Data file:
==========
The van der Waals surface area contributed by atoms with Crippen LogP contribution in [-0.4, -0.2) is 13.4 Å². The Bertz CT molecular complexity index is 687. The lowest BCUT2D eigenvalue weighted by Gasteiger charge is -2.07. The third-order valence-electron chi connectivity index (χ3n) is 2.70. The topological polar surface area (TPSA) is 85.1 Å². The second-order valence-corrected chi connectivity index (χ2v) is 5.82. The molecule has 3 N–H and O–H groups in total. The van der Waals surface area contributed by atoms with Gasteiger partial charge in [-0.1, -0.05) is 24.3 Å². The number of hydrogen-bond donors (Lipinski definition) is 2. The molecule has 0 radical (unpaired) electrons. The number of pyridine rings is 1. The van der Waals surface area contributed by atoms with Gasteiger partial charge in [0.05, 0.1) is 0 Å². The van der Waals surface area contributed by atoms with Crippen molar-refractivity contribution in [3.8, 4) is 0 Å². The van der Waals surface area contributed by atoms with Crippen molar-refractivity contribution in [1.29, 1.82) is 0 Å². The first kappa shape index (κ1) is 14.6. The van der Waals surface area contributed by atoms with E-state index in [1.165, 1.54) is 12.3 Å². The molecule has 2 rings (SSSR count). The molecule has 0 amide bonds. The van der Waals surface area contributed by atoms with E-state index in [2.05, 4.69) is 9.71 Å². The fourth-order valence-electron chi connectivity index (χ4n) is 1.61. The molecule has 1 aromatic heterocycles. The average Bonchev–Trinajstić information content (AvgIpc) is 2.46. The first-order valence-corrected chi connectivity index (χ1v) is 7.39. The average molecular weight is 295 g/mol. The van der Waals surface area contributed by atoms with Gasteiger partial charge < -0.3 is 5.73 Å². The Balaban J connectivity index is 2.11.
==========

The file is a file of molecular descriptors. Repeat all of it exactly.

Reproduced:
The van der Waals surface area contributed by atoms with Crippen LogP contribution in [-0.4, -0.2) is 13.4 Å². The Bertz CT molecular complexity index is 687. The lowest BCUT2D eigenvalue weighted by Gasteiger charge is -2.07. The third-order valence-electron chi connectivity index (χ3n) is 2.70. The topological polar surface area (TPSA) is 85.1 Å². The second-order valence-corrected chi connectivity index (χ2v) is 5.82. The molecule has 3 N–H and O–H groups in total. The van der Waals surface area contributed by atoms with Gasteiger partial charge in [-0.1, -0.05) is 24.3 Å². The number of hydrogen-bond donors (Lipinski definition) is 2. The molecule has 0 radical (unpaired) electrons. The number of pyridine rings is 1. The van der Waals surface area contributed by atoms with Gasteiger partial charge in [0.05, 0.1) is 0 Å². The van der Waals surface area contributed by atoms with Crippen molar-refractivity contribution in [3.8, 4) is 0 Å². The van der Waals surface area contributed by atoms with Crippen molar-refractivity contribution in [1.29, 1.82) is 0 Å². The first kappa shape index (κ1) is 14.6. The van der Waals surface area contributed by atoms with E-state index in [1.165, 1.54) is 12.3 Å². The molecule has 2 rings (SSSR count). The molecule has 0 amide bonds. The van der Waals surface area contributed by atoms with E-state index in [2.05, 4.69) is 9.71 Å². The fourth-order valence-electron chi connectivity index (χ4n) is 1.61. The molecule has 1 aromatic heterocycles. The average Bonchev–Trinajstić information content (AvgIpc) is 2.46. The first-order valence-corrected chi connectivity index (χ1v) is 7.39. The average molecular weight is 295 g/mol. The van der Waals surface area contributed by atoms with Gasteiger partial charge < -0.3 is 5.73 Å². The Balaban J connectivity index is 2.11.